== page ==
SCANDAL - Masterpiece / Mabataki

review - 04.30.2019 20:01

New single, new beginning.

It’s been a while since SCANDAL released a single. Take Me Out was more than two and a half years ago. The time since has largely been taken up with their tenth anniversary celebrations and recording and touring their last album Honey. The release of double A-side single Masterpiece / Mabataki might be a welcome return for their fans, but it also marks an important milestone in their 13-year career. Aside from their early indie days, they’ve spent their entire major label career signed with Epic/Sony. These new tracks are the first release on their own personal label Her, an imprint of major record company Victor.

Masterpiece carries on where their last album, Honey, left off, embracing their garage rock roots. Kicking off with a beefy, Led Zeppelin-style riff, it bursts into the pacy, energetic, pop-rock that SCANDAL do so brilliantly. It’s a heavier sound than you might normally expect from them and Rina’s aggressive drumming adds some bite. The lyrics are something of a departure too, seeming to reflect on the band themselves, their journey so far and where they’re heading in the future as this new era begins for them.

While Masterpiece proves that SCANDAL rock, the flip side track Mabataki shows that they don’t need to sacrifice any of their femininity either with this light, sparkling pop number. Tomomi returns to a lead vocal role, after passing up singing duties on Honey, and her sweet, higher-pitched voice is the perfect fit for this laidback, slightly melancholy love song. The title Mabataki translates as the blink of an eye, which in the song sends love’s tears falling, but the word also has another meaning, the twinkling of a star, and the synths give that extra sprinkle of stardust. The contrast between the two tracks is intriguing, showcasing SCANDAL’s versatility. They can play the tomboy rockers or share their sensitive, feminine side with equal ease.

The single comes in three variations with a bonus instrumental version of Masterpiece; the regular CD, and two limited editions, one bundled with a t-shirt and the other with a Japanese language magazine. The magazine includes an interview on the creation of their new label, Her. It’s entitled Her Volume 1, so it looks like something that’ll be an ongoing extra for fans rather than a promotional one-off.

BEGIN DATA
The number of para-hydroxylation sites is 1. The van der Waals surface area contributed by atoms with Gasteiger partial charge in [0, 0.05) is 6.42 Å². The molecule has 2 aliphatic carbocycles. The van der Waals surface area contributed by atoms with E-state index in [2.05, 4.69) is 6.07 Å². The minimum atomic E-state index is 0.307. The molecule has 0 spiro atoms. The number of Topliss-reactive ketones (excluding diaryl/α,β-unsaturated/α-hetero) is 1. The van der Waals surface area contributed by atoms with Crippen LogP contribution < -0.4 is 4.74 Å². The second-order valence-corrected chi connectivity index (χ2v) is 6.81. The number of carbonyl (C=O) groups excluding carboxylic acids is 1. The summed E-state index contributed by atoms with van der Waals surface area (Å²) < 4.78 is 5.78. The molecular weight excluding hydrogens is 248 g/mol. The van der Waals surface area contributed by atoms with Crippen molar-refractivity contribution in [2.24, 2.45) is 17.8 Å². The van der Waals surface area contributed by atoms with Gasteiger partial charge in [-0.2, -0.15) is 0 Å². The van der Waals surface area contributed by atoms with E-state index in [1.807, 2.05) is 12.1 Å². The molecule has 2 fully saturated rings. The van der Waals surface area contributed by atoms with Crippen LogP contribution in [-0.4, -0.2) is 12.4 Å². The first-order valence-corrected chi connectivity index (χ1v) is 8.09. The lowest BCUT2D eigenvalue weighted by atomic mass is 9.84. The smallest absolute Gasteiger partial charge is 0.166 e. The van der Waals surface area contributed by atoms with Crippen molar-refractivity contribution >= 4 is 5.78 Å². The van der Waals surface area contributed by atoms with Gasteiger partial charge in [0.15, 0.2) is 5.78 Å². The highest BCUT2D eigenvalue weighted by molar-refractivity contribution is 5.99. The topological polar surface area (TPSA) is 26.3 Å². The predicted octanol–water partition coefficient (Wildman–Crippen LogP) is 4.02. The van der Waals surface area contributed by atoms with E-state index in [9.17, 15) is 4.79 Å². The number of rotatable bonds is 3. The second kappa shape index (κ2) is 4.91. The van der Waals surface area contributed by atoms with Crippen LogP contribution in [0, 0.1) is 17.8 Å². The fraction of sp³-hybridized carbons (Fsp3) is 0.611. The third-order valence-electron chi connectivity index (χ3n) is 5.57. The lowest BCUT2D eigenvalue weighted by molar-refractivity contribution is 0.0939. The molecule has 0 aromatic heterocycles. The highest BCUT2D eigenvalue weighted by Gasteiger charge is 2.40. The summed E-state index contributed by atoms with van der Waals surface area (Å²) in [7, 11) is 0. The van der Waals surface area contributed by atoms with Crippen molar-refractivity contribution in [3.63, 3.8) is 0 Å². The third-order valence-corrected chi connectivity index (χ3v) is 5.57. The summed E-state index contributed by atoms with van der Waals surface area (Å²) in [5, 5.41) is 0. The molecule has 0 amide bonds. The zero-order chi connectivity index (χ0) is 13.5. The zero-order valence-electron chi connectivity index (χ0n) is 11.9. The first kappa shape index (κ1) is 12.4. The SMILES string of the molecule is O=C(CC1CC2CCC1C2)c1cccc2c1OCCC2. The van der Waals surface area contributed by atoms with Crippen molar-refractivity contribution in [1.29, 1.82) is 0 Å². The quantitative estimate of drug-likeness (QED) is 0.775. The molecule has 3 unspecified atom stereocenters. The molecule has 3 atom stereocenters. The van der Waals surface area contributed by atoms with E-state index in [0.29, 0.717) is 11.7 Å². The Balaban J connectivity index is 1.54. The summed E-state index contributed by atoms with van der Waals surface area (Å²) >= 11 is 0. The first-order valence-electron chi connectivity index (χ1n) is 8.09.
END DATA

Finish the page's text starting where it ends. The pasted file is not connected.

The release is also available internationally on iTunes and Spotify, and the accompanying music videos are on YouTube, which makes a refreshing change. Sony/Epic frequently geo-block their artists’ material outside Japan, which always seemed remarkably short-sighted given SCANDAL’s large following overseas. Hopefully, having control of their own record label means that SCANDAL are now free to share this new chapter of their story with all their fans around the world.

After 13 years in the business it’s understandably tough to keep things fresh and exciting. So many bands explode onto the scene with a great debut that they’re somehow never able to surpass. SCANDAL are one of those bands that carry on pushing ahead and improving, never happy to rest on past achievements. The title Masterpiece might have a touch of self-knowing irony about it, but regardless of whether the single matches up to the claim, this is still SCANDAL on top form.

Masterpiece / Mabataki is available from iTunes and Spotify.
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